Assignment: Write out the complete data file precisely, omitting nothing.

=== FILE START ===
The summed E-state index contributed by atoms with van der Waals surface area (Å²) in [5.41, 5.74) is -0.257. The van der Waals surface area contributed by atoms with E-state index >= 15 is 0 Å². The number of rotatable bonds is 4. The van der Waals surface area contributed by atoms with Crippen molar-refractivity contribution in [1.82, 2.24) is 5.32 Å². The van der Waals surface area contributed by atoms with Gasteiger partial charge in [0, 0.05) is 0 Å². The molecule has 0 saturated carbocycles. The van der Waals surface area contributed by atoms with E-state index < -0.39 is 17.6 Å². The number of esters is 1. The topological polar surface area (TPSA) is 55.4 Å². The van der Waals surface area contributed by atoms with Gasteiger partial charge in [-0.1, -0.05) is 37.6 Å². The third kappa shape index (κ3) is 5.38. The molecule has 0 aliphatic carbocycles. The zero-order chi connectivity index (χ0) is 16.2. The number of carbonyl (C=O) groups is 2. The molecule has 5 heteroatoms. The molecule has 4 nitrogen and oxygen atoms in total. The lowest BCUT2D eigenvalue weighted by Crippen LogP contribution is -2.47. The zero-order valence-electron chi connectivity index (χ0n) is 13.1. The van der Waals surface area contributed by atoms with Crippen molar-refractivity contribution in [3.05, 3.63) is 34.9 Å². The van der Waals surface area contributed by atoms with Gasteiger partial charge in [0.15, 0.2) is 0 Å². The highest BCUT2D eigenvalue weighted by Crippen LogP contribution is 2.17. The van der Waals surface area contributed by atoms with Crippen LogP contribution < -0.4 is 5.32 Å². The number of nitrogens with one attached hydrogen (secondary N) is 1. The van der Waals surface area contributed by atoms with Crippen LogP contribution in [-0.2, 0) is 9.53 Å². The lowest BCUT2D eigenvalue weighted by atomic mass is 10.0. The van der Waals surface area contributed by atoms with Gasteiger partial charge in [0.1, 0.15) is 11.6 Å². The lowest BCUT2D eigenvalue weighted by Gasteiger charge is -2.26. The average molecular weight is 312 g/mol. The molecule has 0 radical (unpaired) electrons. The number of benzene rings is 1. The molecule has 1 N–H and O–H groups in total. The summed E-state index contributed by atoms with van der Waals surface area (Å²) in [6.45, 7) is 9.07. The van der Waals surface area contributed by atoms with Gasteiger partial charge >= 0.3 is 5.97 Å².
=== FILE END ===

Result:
The summed E-state index contributed by atoms with van der Waals surface area (Å²) in [5.41, 5.74) is -0.257. The van der Waals surface area contributed by atoms with E-state index >= 15 is 0 Å². The number of rotatable bonds is 4. The van der Waals surface area contributed by atoms with Crippen molar-refractivity contribution in [1.82, 2.24) is 5.32 Å². The van der Waals surface area contributed by atoms with Gasteiger partial charge in [0, 0.05) is 0 Å². The molecule has 0 saturated carbocycles. The van der Waals surface area contributed by atoms with E-state index < -0.39 is 17.6 Å². The number of esters is 1. The topological polar surface area (TPSA) is 55.4 Å². The van der Waals surface area contributed by atoms with Gasteiger partial charge in [-0.1, -0.05) is 37.6 Å². The third kappa shape index (κ3) is 5.38. The molecule has 0 aliphatic carbocycles. The zero-order chi connectivity index (χ0) is 16.2. The number of carbonyl (C=O) groups is 2. The molecule has 5 heteroatoms. The molecule has 4 nitrogen and oxygen atoms in total. The lowest BCUT2D eigenvalue weighted by Crippen LogP contribution is -2.47. The zero-order valence-electron chi connectivity index (χ0n) is 13.1. The van der Waals surface area contributed by atoms with Crippen molar-refractivity contribution in [3.05, 3.63) is 34.9 Å². The van der Waals surface area contributed by atoms with Gasteiger partial charge in [0.15, 0.2) is 0 Å². The highest BCUT2D eigenvalue weighted by Crippen LogP contribution is 2.17. The van der Waals surface area contributed by atoms with Crippen LogP contribution < -0.4 is 5.32 Å². The number of nitrogens with one attached hydrogen (secondary N) is 1. The van der Waals surface area contributed by atoms with Crippen LogP contribution in [-0.2, 0) is 9.53 Å². The lowest BCUT2D eigenvalue weighted by atomic mass is 10.0. The van der Waals surface area contributed by atoms with Gasteiger partial charge in [0.1, 0.15) is 11.6 Å². The lowest BCUT2D eigenvalue weighted by Gasteiger charge is -2.26. The average molecular weight is 312 g/mol. The molecule has 0 radical (unpaired) electrons. The number of benzene rings is 1. The molecule has 1 N–H and O–H groups in total. The summed E-state index contributed by atoms with van der Waals surface area (Å²) in [6.45, 7) is 9.07. The van der Waals surface area contributed by atoms with Gasteiger partial charge >= 0.3 is 5.97 Å².